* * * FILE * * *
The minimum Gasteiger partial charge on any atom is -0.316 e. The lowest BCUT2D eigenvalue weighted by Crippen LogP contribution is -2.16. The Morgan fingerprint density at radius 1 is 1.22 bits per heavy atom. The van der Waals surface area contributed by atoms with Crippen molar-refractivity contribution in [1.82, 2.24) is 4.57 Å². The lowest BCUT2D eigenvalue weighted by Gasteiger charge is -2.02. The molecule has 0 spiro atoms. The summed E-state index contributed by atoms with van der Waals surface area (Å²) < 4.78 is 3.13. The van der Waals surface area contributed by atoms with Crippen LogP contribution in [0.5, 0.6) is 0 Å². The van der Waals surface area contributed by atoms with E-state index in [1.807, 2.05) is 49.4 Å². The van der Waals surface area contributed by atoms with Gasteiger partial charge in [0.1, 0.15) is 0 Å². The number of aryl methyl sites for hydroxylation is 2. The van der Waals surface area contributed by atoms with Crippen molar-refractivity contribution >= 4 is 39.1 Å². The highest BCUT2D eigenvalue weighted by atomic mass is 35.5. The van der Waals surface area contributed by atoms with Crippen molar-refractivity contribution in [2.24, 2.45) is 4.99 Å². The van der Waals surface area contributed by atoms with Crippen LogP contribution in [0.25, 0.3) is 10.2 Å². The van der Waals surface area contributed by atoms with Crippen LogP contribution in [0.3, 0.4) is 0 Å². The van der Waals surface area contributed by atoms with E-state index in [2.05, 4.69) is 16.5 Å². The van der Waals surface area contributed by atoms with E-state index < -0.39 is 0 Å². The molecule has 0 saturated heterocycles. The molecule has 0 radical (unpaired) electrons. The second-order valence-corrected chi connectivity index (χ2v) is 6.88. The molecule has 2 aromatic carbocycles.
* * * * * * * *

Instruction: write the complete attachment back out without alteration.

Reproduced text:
The minimum Gasteiger partial charge on any atom is -0.316 e. The lowest BCUT2D eigenvalue weighted by Crippen LogP contribution is -2.16. The Morgan fingerprint density at radius 1 is 1.22 bits per heavy atom. The van der Waals surface area contributed by atoms with Crippen molar-refractivity contribution in [1.82, 2.24) is 4.57 Å². The lowest BCUT2D eigenvalue weighted by Gasteiger charge is -2.02. The molecule has 0 spiro atoms. The summed E-state index contributed by atoms with van der Waals surface area (Å²) < 4.78 is 3.13. The van der Waals surface area contributed by atoms with Crippen LogP contribution in [0.5, 0.6) is 0 Å². The van der Waals surface area contributed by atoms with E-state index in [1.807, 2.05) is 49.4 Å². The van der Waals surface area contributed by atoms with Gasteiger partial charge in [0.1, 0.15) is 0 Å². The number of aryl methyl sites for hydroxylation is 2. The van der Waals surface area contributed by atoms with Crippen molar-refractivity contribution >= 4 is 39.1 Å². The highest BCUT2D eigenvalue weighted by atomic mass is 35.5. The van der Waals surface area contributed by atoms with Crippen molar-refractivity contribution in [2.24, 2.45) is 4.99 Å². The van der Waals surface area contributed by atoms with Crippen LogP contribution in [0.25, 0.3) is 10.2 Å². The van der Waals surface area contributed by atoms with Crippen LogP contribution in [0.3, 0.4) is 0 Å². The van der Waals surface area contributed by atoms with E-state index in [2.05, 4.69) is 16.5 Å². The van der Waals surface area contributed by atoms with E-state index < -0.39 is 0 Å². The molecule has 0 saturated heterocycles. The molecule has 0 radical (unpaired) electrons. The second-order valence-corrected chi connectivity index (χ2v) is 6.88. The molecule has 2 aromatic carbocycles.